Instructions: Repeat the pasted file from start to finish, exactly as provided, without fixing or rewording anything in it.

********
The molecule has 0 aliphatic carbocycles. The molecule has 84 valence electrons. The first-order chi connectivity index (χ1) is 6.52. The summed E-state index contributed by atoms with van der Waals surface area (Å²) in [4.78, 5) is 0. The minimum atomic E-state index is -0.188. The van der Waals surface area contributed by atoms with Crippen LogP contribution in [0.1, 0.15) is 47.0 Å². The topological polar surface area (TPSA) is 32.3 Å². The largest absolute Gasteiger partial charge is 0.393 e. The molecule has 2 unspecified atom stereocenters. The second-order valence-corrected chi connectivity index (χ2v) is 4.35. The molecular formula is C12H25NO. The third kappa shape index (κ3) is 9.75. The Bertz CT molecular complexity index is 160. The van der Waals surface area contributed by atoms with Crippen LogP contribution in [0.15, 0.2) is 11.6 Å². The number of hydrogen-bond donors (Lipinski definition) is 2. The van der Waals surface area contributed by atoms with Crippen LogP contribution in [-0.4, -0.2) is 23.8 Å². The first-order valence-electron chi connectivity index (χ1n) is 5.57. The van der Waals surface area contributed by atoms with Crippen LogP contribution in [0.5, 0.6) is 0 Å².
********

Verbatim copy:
The molecule has 0 aliphatic carbocycles. The molecule has 84 valence electrons. The first-order chi connectivity index (χ1) is 6.52. The summed E-state index contributed by atoms with van der Waals surface area (Å²) in [4.78, 5) is 0. The minimum atomic E-state index is -0.188. The van der Waals surface area contributed by atoms with Crippen LogP contribution in [0.1, 0.15) is 47.0 Å². The topological polar surface area (TPSA) is 32.3 Å². The largest absolute Gasteiger partial charge is 0.393 e. The molecule has 2 unspecified atom stereocenters. The second-order valence-corrected chi connectivity index (χ2v) is 4.35. The molecular formula is C12H25NO. The third kappa shape index (κ3) is 9.75. The Bertz CT molecular complexity index is 160. The van der Waals surface area contributed by atoms with Crippen LogP contribution in [0.15, 0.2) is 11.6 Å². The number of hydrogen-bond donors (Lipinski definition) is 2. The van der Waals surface area contributed by atoms with Crippen LogP contribution in [-0.4, -0.2) is 23.8 Å². The first-order valence-electron chi connectivity index (χ1n) is 5.57. The van der Waals surface area contributed by atoms with Crippen LogP contribution in [0.5, 0.6) is 0 Å².